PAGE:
Student Association

SU senior discusses proposal to install police cameras on campus at SA meeting

Chase Guttman | Staff Photographer

SA's Monday meeting in Maxwell Auditorium included discussions about off-campus safety and security, the final report published by the Chancellor’s Workgroup on Diversity and Inclusion and the upcoming SA debate.

Members of Syracuse University’s Student Association discussed off-campus safety and security, the final report published by the Chancellor’s Workgroup on Diversity and Inclusion and the upcoming SA debate during Monday’s meeting in Maxwell Auditorium.

The meeting kicked off with a presentation by Alexander Lynch, a senior citizenship and civic engagement major who created a survey that focused on how SU can step up to protect students living off campus for his senior project. Lynch shared with the assembly that between 2013 and 2015, 2,556 crimes were committed in the University Hill and SU neighborhoods. Most of those crimes were crimes against students, Lynch said.

The survey found that while 84 percent of students said they felt safe walking on campus at night, 82 percent felt unsafe walking off-campus at night.

In order to try and rectify these problems and reduce crime as well as student fears, Lynch has proposed the installation of CCTV police cameras in order to record crimes. The cameras would aim to help assess crimes and reduce crime in the area, Lynch said.

He said his goal is to install 45 cameras around the intersections that surround apartments off-campus that are mostly inhabited by students. Syracuse police would have access to the footage, he said, and there are talks to grant the Department of Public Safety access as well.

Lynch said he has support for the idea from Syracuse Mayor Stephanie Miner’s office, the Syracuse Police Department, SU Chancellor Kent Syverud and DPS, among others.

The project is expected to cost nearly $500,000, with each of the proposed 45 cameras costing about $11,000. Lynch said the installation process should be able to be completed within about three to four months once the project is finalized.

Lynch also told the assembly that he proposed the creation of a Community Safety and Security Analyst to Syverud. The Community Safety and Security Analyst would, among other responsibilities, be in charge of coordinating the university’s efforts to implement programs and initiatives that serve to increase student safety, Lynch said.

Also at Monday’s meeting, SA Vice President Jane Hong addressed the assembly regarding the final report published by the Chancellor’s Workgroup on Diversity and Inclusion, which was released to the public on Monday. Hong, who has served on the workgroup since October, discussed key aspects of the report with the assembly. She said the workgroup focused its energy on making sustainable changes.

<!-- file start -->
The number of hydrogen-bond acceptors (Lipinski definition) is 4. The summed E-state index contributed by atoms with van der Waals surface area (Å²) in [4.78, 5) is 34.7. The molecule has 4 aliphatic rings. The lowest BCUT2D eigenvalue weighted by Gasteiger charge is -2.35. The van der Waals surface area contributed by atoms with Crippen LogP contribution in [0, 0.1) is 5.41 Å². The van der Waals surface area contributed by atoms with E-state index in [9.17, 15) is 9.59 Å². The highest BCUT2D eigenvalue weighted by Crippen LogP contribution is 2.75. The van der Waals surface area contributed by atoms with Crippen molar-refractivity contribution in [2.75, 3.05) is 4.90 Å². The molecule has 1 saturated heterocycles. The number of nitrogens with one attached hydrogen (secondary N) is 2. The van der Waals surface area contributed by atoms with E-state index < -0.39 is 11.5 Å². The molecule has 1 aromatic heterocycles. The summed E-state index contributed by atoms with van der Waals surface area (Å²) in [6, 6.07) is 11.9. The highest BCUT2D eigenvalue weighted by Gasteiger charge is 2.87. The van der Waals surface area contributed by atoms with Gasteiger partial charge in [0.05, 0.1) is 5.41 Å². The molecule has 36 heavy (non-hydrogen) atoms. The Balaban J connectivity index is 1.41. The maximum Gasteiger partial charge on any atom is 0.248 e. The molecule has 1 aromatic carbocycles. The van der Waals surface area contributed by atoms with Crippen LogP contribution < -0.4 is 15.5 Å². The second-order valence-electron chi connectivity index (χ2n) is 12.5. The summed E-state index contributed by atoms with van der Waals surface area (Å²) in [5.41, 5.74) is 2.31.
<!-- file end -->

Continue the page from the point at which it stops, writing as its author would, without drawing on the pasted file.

The report contains 33 recommendations, both short- and long-term, but Hong shared that “(the workgroup) could have typed up a 100-page document if (it) wanted to, with all of the recommendations that (it) had.”

One of the short-term recommendations Hong discussed was offering free tutoring for all undergraduate students across campus.

“(SU) is the only university in the (Atlantic Coast Conference) to charge students for tutoring and that is pretty remarkable,” Hong said. “We think that this is an easy solution to offer free tutoring because it’s ridiculous that based on your socioeconomic status you have an advantage over other students when really everyone is just trying to do well in their classes.”

One of the long-term recommendations Hong discussed with the assembly was hiring a chief diversity officer. She said many universities that are successful in the area of diversity and inclusion have someone in that position and have an office devoted to supporting a mission to make their university as diverse and inclusive as possible.

“(SU is) kind of late in the game with not having this position,” Hong said.

The chief diversity officer would report directly to the chancellor and would help administer programs aimed at benefitting the overall university community, Hong said.

SA also discussed the upcoming debate it will be hosting. The debate will take place on March 28 from 7:30 to 9 p.m. in Stolkin Auditorium inside the Physics Building. It will take the place of the SA meeting that night.

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